Safety and Security:
Terrorism continues to pose a threat to the safety and security of U.S. citizens traveling to Algeria. Terrorist activities, including bombings, false roadblocks, kidnappings, and ambushes occur often, particularly in the Kabylie region east of Algiers and in the southern part of the country. Terrorists continue to use vehicle-borne explosive devices like the ones used in the June 2012 attack of a military facility in Ouargla and the March 2012 attack of a military facility in Tamanrasset. On January 16, 2013 terrorists attacked the oil facility near In Amenas, 800 miles southeast of Algiers, killing numerous hostages, including three U.S. citizens, and more than two dozen other western workers. On January 19, 2013, the Department of State authorized the departure from Algiers of eligible family members following the attack on the In Amenas oil facility and subsequent, credible threats of the kidnapping of western nationals. On February 19, 2013, the authorized departure of U.S. citizen eligible family members was rescinded, but a heightened security posture remains in place.
Kidnapping by terrorist organizations is a real threat to U.S. citizens in Algeria, particularly outside major cities (see below). The same group that has claimed responsibility for these attacks, al-Qaida in the Islamic Maghreb (AQIM), operates throughout most of Algeria, including its southern region, and has kidnapped foreigners in neighboring countries. This kidnapping threat is noted in the Department of State’s Worldwide Caution. The Travel Warning for Algeria contains the most current information concerning the threat from terrorism.
The Department of State recommends that U.S. citizens avoid overland travel in Algeria. U.S. citizens who reside or travel in Algeria should take prudent security measures while in the country, including making provisions for reliable support in the event of an emergency. Additionally, sporadic episodes of civil unrest have been known to occur. U.S. citizens should avoid large crowds and maintain security awareness at all times. Visitors to Algeria are advised to stay only in hotels where adequate security is provided. All visitors to Algeria should remain alert and adhere to prudent security practices, such as avoiding predictable travel patterns and maintaining a low profile.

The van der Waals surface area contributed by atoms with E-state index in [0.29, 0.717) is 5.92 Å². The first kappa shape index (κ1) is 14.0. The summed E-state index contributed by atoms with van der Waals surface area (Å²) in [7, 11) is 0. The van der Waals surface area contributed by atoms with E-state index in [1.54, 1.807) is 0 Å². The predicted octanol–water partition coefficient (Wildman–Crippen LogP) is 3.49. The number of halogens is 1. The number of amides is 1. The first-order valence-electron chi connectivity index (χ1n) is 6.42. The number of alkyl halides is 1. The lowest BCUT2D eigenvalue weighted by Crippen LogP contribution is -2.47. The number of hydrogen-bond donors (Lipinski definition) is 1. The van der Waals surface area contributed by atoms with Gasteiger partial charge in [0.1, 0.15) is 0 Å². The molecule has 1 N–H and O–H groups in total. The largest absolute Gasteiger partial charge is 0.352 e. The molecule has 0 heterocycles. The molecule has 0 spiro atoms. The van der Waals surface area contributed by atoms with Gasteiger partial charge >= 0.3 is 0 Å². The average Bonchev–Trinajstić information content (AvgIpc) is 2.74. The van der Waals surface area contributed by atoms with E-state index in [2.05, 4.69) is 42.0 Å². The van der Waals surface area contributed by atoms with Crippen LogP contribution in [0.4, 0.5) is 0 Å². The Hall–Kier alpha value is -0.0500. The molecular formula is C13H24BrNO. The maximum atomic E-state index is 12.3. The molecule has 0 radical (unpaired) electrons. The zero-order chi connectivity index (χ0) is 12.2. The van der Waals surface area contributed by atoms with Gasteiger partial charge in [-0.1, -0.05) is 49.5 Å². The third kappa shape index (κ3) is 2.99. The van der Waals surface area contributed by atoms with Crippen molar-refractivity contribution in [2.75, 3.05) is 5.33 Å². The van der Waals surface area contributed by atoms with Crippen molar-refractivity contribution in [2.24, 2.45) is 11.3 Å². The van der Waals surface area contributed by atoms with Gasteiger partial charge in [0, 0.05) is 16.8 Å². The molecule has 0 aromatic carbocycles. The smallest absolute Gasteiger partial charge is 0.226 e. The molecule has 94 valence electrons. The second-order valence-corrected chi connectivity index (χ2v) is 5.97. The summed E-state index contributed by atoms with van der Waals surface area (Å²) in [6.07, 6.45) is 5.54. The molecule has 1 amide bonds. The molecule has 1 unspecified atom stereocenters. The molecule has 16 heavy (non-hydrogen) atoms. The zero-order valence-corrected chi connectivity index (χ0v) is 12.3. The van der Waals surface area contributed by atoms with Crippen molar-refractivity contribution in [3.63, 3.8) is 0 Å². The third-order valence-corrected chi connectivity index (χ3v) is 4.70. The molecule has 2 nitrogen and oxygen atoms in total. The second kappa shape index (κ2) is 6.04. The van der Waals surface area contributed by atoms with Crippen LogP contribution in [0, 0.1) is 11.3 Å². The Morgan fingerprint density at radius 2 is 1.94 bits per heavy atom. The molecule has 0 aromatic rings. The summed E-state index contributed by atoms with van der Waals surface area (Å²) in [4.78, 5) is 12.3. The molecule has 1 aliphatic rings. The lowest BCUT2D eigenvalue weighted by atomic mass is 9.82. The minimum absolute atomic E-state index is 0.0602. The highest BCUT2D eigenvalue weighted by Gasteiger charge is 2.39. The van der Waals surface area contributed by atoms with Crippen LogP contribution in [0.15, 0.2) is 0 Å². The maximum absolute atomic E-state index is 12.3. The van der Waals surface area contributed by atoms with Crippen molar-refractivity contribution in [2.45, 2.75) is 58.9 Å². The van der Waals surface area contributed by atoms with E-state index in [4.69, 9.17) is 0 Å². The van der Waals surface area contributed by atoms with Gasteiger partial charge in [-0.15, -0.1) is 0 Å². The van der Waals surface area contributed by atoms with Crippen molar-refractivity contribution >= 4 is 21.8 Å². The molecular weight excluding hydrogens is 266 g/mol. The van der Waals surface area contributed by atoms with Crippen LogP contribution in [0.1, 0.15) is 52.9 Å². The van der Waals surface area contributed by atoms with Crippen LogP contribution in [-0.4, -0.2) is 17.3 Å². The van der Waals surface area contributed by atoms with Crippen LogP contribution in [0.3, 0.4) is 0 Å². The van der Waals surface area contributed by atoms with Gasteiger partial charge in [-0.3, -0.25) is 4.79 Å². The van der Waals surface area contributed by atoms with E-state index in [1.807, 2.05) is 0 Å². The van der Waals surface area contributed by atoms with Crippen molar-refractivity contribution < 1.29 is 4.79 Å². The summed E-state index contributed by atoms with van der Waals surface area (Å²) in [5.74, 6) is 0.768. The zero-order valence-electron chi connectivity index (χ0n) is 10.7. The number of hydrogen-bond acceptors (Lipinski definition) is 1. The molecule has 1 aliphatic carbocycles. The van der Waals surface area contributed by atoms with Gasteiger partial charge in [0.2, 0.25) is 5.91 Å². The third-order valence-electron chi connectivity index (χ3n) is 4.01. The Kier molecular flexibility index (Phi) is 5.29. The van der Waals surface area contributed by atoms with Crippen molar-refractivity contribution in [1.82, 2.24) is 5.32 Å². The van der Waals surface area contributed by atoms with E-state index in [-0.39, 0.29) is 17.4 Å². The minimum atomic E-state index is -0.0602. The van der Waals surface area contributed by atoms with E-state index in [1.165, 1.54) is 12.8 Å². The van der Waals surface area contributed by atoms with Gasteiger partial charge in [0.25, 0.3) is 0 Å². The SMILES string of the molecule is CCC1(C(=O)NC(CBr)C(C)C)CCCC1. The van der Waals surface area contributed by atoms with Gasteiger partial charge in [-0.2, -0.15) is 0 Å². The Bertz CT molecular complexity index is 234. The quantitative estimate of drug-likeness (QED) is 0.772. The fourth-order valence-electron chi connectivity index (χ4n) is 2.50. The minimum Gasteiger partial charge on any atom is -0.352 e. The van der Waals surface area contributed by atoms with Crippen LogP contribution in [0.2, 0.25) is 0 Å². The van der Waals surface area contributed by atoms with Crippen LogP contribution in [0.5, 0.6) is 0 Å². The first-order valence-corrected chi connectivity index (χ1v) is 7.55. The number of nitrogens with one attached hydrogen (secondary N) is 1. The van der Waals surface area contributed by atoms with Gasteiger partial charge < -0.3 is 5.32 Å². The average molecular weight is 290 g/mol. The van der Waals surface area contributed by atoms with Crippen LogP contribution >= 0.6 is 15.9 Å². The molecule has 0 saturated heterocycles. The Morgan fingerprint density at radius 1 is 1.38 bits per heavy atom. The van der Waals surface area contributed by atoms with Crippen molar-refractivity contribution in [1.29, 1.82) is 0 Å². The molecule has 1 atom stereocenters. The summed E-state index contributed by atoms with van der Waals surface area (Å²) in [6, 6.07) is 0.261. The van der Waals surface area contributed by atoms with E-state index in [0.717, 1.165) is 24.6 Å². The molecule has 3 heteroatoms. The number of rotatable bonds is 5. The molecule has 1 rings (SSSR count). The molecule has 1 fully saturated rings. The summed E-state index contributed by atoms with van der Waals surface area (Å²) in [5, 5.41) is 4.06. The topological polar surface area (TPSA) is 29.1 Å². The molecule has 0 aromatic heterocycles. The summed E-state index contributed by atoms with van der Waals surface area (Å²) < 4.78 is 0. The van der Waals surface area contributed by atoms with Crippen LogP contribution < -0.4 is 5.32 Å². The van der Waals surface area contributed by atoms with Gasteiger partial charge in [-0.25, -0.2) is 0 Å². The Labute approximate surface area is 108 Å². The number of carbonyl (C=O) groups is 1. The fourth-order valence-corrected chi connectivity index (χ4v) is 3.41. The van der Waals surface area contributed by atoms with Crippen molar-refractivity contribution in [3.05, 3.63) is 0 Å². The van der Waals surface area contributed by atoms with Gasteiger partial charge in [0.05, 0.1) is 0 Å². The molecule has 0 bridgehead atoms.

While the Consular Section is open for public services, the Embassy’s ability to respond to emergencies involving U.S. citizens throughout Algeria is limited and the Embassy may not be able to provide full emergency consular services in certain areas of the country due to security restrictions. U.S. government employees traveling between cities must be accompanied by a security escort. Overland travel is not recommended. U.S. citizens should also carefully consider the security risks involved when using public transportation, such as buses and taxis.